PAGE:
|An Ki-83 in American markings after the war.|
|Role||Long range heavy fighter|
|First flight||18 November 1944|
Design and development
The Mitsubishi Ki-83 was designed as a long range heavy fighter. It was designed and built by a team led by Tomio Kubo, designer of the highly successful Mitsubishi Ki-46. The design was a response to a 1943 specification for a new heavy fighter with great range. The first of four prototypes flew on 18 November 1944. The machines displayed remarkable maneuverability for aircraft of their size, being able to execute a 671 m (2,200 ft) diameter loop in just 31 seconds at a speed of over 644 km/h (400 mph). The Ki-83 carried a powerful armament of two 30 mm (1.18 in) and two 20 mm cannon in its nose.
Despite the bomb-ravaged Japanese manufacturing sector, plans for the Ki-83 to enter production within were underway when Japan surrendered on 15 August 1945.
Both the existence and performance of the Ki-83 were little known during the war, even in Japan. It was completely unknown in Allied military aviation circles – as demonstrated by the fact that the Ki-83 had not been given a reporting name. Most early photographs of the type were taken during the post-war occupation of Japan, when the four prototypes were seized by the United States Army Air Forces and repainted with USAAF insignia. When they were evaluated by U.S. aeronautical engineers and other experts, a Ki-83 using high-octane fuel reached a speed of 762 km/h (473 mph), at an altitude of 7,000 metres (23,000 ft).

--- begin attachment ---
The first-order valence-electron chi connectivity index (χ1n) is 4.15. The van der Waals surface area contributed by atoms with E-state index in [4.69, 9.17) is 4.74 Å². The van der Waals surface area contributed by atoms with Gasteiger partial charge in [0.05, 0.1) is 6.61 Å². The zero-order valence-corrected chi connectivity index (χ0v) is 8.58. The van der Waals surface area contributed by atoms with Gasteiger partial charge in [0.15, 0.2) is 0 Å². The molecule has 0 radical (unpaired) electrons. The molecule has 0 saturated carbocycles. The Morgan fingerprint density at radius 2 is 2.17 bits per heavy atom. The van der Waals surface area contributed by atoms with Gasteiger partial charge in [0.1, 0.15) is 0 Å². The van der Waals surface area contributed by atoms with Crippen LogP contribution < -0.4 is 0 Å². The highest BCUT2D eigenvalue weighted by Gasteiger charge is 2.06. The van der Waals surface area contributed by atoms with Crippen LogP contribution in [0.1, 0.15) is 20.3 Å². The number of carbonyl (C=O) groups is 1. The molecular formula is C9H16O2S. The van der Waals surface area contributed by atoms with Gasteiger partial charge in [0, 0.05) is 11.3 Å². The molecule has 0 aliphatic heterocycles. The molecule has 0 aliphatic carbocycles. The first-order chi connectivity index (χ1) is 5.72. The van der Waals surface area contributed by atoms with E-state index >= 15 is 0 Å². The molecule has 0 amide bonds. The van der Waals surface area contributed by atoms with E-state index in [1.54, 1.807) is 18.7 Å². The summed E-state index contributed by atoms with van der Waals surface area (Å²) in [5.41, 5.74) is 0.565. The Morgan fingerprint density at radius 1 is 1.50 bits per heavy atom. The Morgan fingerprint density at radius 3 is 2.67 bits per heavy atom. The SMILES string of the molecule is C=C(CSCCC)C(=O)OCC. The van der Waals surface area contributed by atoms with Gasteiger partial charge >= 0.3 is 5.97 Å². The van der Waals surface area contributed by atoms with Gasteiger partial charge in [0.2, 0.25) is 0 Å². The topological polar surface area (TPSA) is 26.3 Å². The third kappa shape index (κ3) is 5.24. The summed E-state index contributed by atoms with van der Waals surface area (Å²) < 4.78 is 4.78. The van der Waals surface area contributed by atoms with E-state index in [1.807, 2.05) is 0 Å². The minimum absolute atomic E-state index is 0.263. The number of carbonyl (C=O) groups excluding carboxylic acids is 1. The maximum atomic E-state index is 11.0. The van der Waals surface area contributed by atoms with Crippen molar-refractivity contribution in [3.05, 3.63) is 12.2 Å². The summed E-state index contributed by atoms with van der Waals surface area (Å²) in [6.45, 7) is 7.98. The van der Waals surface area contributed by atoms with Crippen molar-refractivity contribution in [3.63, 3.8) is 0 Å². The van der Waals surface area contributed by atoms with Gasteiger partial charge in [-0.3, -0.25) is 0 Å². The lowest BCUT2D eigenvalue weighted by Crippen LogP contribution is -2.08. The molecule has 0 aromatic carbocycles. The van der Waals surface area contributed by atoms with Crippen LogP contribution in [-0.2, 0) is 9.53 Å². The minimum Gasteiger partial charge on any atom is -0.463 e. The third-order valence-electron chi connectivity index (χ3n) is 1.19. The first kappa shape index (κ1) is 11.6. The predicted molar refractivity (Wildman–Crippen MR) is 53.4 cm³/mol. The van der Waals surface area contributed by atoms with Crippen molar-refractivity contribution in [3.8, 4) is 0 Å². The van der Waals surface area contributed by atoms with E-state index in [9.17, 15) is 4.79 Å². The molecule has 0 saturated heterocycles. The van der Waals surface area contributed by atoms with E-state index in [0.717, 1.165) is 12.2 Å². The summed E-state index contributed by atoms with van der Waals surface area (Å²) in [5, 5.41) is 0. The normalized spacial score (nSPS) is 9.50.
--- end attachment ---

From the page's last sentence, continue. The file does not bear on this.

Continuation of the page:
- Ki-83 experimental long-range heavy fighter, four prototypes built.
- Ki-95 projected reconnaissance version, none built.
- Ki-103 projected development, none built.
Data from Japanese Aircraft of the Pacific War
- Crew: 2
- Length: 12.50 m (41 ft 0⅛)
- Wingspan: 15.50 m (50 ft 10¼ in)
- Height: 4.60 m (15 ft 1 in)
- Wing area: 33.5 m2 (361 ft2)
- Empty weight: 5,980 kg (13,184 lb)
- Loaded weight: 8,795 kg (19,390 lb)
- Max. takeoff weight: 9,430 kg (20,790 lb)
- Powerplant: 2 × Mitsubishi Ha-43 Ru (Ha-211) 18-cylinder air-cooled radial engines, 1,544 kW (2,070 hp) at 1,000 m (3,284 ft) each
- Maximum speed: 705 km/h (381 kn, 438 mph at 32,180 ft) at 9,000 m (29,500 ft)
- Cruise speed: 450 km/h (243 kn, 280 mph)
- Range: 1,953 km (1,054 nmi, 1,213 mi)
- Service ceiling: 12,600 m (41,500 ft)
- Wing loading: 263 kg/m2 (53.7 lb/ft2)
- Power/mass: 0.35 kW/kg (0.21 hp/lb)
- Climb to 10,000 m (32,800 ft): 10 min
- Guns: 2× 30 mm (1.18 in) and 2× 20 mm cannon mounted in the fuselage nose
- de Havilland Hornet
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- Francillon, Ph.D., René J. Japanese Aircraft of the Pacific War. London, Putnam & Company Ltd., 1970. second edition 1979. ISBN 0-370-30251-6.
- Green, William. Warplanes of the Second World War, Volume Three: Fighters. London: Macdonald & Co. (Publishers) Ltd., 1961 (seventh impression 1973). ISBN 0-356-01447-9.
- Green, William and Gordon Swanborough. WW2 Aircraft Fact Files: Japanese Army Fighters, Part 1. London: Macdonald & Jane's Publishers Ltd., 1976. ISBN 0-356-08224-5.
- Unknown Author(s). Famous Aircraft of the World, first series, no.76: Japanese Army Experimental Fighters (1). Tokyo, Japan: Bunrin-Do Co. Ltd., August 1976.
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